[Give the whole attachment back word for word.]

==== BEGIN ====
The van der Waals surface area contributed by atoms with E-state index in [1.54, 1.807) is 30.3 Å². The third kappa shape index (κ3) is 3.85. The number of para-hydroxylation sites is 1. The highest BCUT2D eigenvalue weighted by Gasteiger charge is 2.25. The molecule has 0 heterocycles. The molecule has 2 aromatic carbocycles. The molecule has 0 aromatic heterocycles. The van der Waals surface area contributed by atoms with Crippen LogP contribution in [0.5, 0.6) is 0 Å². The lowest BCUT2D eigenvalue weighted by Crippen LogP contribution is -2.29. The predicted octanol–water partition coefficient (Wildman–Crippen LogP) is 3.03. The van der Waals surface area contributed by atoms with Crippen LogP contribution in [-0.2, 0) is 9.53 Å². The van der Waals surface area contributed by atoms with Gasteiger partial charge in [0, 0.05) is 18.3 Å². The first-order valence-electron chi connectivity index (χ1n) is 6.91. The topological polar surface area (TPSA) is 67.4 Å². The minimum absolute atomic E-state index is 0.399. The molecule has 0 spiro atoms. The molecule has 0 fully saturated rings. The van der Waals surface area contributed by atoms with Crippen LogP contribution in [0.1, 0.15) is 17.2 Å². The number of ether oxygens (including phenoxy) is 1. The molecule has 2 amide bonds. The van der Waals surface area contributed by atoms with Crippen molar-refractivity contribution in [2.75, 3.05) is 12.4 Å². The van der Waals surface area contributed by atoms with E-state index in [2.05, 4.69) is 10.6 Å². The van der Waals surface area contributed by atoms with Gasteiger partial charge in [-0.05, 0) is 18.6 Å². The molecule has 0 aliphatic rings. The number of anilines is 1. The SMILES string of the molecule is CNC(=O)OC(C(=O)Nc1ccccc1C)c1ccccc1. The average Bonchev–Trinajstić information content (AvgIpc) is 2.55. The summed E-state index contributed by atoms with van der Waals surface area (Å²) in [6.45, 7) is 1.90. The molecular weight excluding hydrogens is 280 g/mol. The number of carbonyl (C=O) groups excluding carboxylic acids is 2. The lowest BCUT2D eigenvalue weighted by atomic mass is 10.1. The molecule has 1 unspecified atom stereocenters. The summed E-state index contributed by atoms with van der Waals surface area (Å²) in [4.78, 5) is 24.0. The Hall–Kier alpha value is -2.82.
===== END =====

The van der Waals surface area contributed by atoms with E-state index in [1.54, 1.807) is 30.3 Å². The third kappa shape index (κ3) is 3.85. The number of para-hydroxylation sites is 1. The highest BCUT2D eigenvalue weighted by Gasteiger charge is 2.25. The molecule has 0 heterocycles. The molecule has 2 aromatic carbocycles. The molecule has 0 aromatic heterocycles. The van der Waals surface area contributed by atoms with Crippen LogP contribution in [0.5, 0.6) is 0 Å². The lowest BCUT2D eigenvalue weighted by Crippen LogP contribution is -2.29. The predicted octanol–water partition coefficient (Wildman–Crippen LogP) is 3.03. The van der Waals surface area contributed by atoms with Crippen LogP contribution in [-0.2, 0) is 9.53 Å². The van der Waals surface area contributed by atoms with Gasteiger partial charge in [0, 0.05) is 18.3 Å². The first-order valence-electron chi connectivity index (χ1n) is 6.91. The topological polar surface area (TPSA) is 67.4 Å². The minimum absolute atomic E-state index is 0.399. The molecule has 0 spiro atoms. The molecule has 0 fully saturated rings. The van der Waals surface area contributed by atoms with Crippen LogP contribution in [0.1, 0.15) is 17.2 Å². The number of ether oxygens (including phenoxy) is 1. The molecule has 2 amide bonds. The van der Waals surface area contributed by atoms with Crippen molar-refractivity contribution in [2.75, 3.05) is 12.4 Å². The van der Waals surface area contributed by atoms with E-state index in [2.05, 4.69) is 10.6 Å². The van der Waals surface area contributed by atoms with Gasteiger partial charge in [-0.05, 0) is 18.6 Å². The molecule has 0 aliphatic rings. The number of anilines is 1. The SMILES string of the molecule is CNC(=O)OC(C(=O)Nc1ccccc1C)c1ccccc1. The average Bonchev–Trinajstić information content (AvgIpc) is 2.55. The summed E-state index contributed by atoms with van der Waals surface area (Å²) in [6.45, 7) is 1.90. The molecular weight excluding hydrogens is 280 g/mol. The number of carbonyl (C=O) groups excluding carboxylic acids is 2. The lowest BCUT2D eigenvalue weighted by atomic mass is 10.1. The molecule has 1 unspecified atom stereocenters. The summed E-state index contributed by atoms with van der Waals surface area (Å²) in [4.78, 5) is 24.0. The Hall–Kier alpha value is -2.82.